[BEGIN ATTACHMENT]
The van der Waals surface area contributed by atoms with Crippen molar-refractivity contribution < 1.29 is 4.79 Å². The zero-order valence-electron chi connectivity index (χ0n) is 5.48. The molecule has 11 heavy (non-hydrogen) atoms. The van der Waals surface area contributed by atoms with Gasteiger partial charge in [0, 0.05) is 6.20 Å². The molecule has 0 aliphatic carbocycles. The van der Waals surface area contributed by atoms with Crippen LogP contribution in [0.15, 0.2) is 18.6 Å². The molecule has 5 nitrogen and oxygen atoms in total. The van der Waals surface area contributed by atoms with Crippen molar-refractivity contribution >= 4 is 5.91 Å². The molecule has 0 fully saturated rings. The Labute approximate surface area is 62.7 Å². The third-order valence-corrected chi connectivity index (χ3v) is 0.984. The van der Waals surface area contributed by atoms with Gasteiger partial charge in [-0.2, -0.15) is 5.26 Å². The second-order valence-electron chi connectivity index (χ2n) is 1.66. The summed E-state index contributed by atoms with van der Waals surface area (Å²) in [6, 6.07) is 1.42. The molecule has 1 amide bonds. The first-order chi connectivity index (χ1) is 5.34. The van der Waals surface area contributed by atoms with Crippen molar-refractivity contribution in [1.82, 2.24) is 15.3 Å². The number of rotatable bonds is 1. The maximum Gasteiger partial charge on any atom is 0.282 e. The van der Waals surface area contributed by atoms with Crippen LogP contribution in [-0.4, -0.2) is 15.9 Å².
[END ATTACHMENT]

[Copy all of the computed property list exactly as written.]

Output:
The van der Waals surface area contributed by atoms with Crippen molar-refractivity contribution < 1.29 is 4.79 Å². The zero-order valence-electron chi connectivity index (χ0n) is 5.48. The molecule has 11 heavy (non-hydrogen) atoms. The van der Waals surface area contributed by atoms with Gasteiger partial charge in [0, 0.05) is 6.20 Å². The molecule has 0 aliphatic carbocycles. The van der Waals surface area contributed by atoms with Crippen LogP contribution in [0.15, 0.2) is 18.6 Å². The molecule has 5 nitrogen and oxygen atoms in total. The van der Waals surface area contributed by atoms with Crippen molar-refractivity contribution >= 4 is 5.91 Å². The molecule has 0 fully saturated rings. The Labute approximate surface area is 62.7 Å². The third-order valence-corrected chi connectivity index (χ3v) is 0.984. The van der Waals surface area contributed by atoms with Gasteiger partial charge in [-0.2, -0.15) is 5.26 Å². The second-order valence-electron chi connectivity index (χ2n) is 1.66. The summed E-state index contributed by atoms with van der Waals surface area (Å²) in [6, 6.07) is 1.42. The molecule has 1 amide bonds. The first-order chi connectivity index (χ1) is 5.34. The van der Waals surface area contributed by atoms with Crippen molar-refractivity contribution in [1.82, 2.24) is 15.3 Å². The number of rotatable bonds is 1. The maximum Gasteiger partial charge on any atom is 0.282 e. The van der Waals surface area contributed by atoms with Crippen LogP contribution in [-0.4, -0.2) is 15.9 Å².